Bhutan has looked to India for economic and technical partnership but has chosen its own goals and methods in its development strategy. In this, the imprimatur of the Fourth King is everywhere to be seen. He permitted the use of the country’s abundant water resources to generate electricity for Bhutan and to earn revenue by selling the surplus to India, but insisted on run-of-the-river projects with minimum environmental impact. Contrast the experience of developed countries like USA where indiscriminate dam building in earlier days has caused environmental damage requiring the present-day dismantling of several dams to revive badly damaged river valleys. Apart from the rivers, Bhutan’s great natural resource is its abundant forests, and these are zealously protected, so much so that Bhutan’s forestry practices are regarded as a model for others. Moreover, Bhutan has been bold enough to enunciate its own distinctive model of development with Gross National Happiness (GNH) as its governing ideal, in this departing significantly from the more frequent and more materialistically measured standards in use elsewhere. The GNH concept answers a growing urge in an increasingly stressed world and commands international appreciation and respect.
Perhaps the most striking and unprecedented of the Fourth King’s achievements is the manner in which he has promoted democracy in his country. He never craved the power and authority to which he was born, not out of a spirit of renunciation but because he understood clearly, as did his royal forbears, that for its security and advancement his people had to stand on their own feet and not depend on one individual or family. Bhutan’s strength rested ultimately on its people.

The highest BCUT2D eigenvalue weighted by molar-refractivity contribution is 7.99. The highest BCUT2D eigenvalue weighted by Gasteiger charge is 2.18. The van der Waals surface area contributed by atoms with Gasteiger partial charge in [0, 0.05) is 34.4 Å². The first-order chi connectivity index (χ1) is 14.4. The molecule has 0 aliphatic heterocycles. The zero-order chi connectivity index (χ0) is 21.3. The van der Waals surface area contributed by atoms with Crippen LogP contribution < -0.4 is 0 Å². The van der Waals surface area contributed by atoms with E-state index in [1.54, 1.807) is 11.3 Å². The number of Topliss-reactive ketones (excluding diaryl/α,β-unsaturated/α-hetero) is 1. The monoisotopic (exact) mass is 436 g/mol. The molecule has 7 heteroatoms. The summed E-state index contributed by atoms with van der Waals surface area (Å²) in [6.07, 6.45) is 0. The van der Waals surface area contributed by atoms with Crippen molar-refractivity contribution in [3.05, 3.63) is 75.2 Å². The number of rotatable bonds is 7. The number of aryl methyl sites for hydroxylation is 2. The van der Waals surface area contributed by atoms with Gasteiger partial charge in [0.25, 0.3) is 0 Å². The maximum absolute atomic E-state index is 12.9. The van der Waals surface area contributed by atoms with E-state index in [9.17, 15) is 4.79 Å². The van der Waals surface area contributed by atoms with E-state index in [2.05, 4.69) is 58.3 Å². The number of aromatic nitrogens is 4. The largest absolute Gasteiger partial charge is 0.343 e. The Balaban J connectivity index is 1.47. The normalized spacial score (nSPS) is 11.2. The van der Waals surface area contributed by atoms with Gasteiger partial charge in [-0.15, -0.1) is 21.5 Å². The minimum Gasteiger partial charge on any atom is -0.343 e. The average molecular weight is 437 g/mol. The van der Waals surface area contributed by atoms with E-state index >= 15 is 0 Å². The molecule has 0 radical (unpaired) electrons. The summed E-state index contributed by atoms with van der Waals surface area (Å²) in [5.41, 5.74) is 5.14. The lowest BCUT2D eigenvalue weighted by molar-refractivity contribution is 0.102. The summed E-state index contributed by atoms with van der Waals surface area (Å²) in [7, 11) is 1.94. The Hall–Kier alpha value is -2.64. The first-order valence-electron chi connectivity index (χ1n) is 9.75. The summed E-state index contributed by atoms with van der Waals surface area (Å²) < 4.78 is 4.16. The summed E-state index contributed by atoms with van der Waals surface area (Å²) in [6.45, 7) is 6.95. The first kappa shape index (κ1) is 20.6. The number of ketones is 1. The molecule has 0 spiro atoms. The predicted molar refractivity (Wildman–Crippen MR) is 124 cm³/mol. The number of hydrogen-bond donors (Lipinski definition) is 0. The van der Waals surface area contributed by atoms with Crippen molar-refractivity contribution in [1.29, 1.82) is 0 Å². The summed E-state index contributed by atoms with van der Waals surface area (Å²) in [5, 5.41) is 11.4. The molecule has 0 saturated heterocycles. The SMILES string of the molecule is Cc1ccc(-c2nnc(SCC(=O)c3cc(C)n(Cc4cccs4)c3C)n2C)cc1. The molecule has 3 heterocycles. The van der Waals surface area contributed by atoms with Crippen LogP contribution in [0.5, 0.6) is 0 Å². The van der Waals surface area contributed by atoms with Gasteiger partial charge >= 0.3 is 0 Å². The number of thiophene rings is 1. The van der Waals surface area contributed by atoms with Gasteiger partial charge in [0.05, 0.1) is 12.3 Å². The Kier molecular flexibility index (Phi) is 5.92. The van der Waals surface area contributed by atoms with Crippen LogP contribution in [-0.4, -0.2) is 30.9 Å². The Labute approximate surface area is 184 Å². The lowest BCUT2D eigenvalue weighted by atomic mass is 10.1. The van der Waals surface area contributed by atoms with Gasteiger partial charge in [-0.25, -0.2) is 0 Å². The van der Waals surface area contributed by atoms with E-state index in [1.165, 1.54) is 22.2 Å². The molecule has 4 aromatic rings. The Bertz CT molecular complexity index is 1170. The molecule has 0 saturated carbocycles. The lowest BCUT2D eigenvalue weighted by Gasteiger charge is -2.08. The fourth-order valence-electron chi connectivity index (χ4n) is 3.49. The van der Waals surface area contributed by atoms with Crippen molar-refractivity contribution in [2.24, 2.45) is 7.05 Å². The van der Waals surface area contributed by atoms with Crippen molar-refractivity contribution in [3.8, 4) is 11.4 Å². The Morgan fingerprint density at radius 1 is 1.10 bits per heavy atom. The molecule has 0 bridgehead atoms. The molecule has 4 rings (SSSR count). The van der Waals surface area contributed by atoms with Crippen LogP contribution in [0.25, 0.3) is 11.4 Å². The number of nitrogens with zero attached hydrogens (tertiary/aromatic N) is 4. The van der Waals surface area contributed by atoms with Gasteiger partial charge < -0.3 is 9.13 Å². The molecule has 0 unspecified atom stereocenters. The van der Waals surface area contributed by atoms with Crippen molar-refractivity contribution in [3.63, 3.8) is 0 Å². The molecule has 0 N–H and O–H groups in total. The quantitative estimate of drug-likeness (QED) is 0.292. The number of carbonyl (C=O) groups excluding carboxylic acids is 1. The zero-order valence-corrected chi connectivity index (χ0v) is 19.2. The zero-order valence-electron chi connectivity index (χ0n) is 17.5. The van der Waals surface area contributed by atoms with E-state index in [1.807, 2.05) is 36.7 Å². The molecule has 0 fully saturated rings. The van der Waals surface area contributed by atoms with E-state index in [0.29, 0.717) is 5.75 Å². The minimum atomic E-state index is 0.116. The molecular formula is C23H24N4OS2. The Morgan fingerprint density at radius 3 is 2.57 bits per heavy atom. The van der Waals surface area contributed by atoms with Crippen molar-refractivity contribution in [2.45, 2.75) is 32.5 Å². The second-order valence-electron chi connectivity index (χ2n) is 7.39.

Popular institutions were needed to give substance to the democratic urge, and where they did not exist, they had to be created. Step by step, the King divested himself of his royal prerogative and passed on responsibility to institutions under public scrutiny. The untrammelled right to appoint state officials, something that other rulers elsewhere have jealously guarded, was devolved upon a Royal Civil Service Commission and transparent processes of recruitment and promotion were instituted.
A far-reaching step was the decision to codify laws, hitherto administered by traditional methods and concepts, so as to establish uniform civil and criminal codes and thereby transform the administration of justice. The keystone of reform was the framing of a Constitution which was done after wide consultation and debate, and was ultimately adopted with full public consent. This is now the ultimate source of state authority.
The wide-ranging reforms that transformed the country were not the result of pressure from outside.
Bhutan itself, led by the Fourth King, made all the essential choices and shaped its own destiny. The Fourth King was in full control as he wrote himself out of the picture and systematically handed over authority to the Parliament, to bring about popular rule through the ballot.
It is difficult to find a parallel to the Fourth King’s achievement. He left voluntarily at the peak of his power and influence, driven by his own convictions about what his country needed for a secure future. The benefits were immediately evident in the smooth transition that Bhutan has experienced to full-fledged democracy, most particularly the ability to change its government through the popular vote. Thanks to the wise leadership of the Fourth King, Bhutan has become a well-established constitutional monarchy with a bright future for its citizens.
Opinion By Salman Haidar
The author was a former ambassador to Bhutan and also served as the former Indian Foreign Secretary.
Extract from the book, The Bodhisattva King, His Majesty Jigme Singye Wangchuck of Bhutan By Tshering Tashi &Thierry Mathou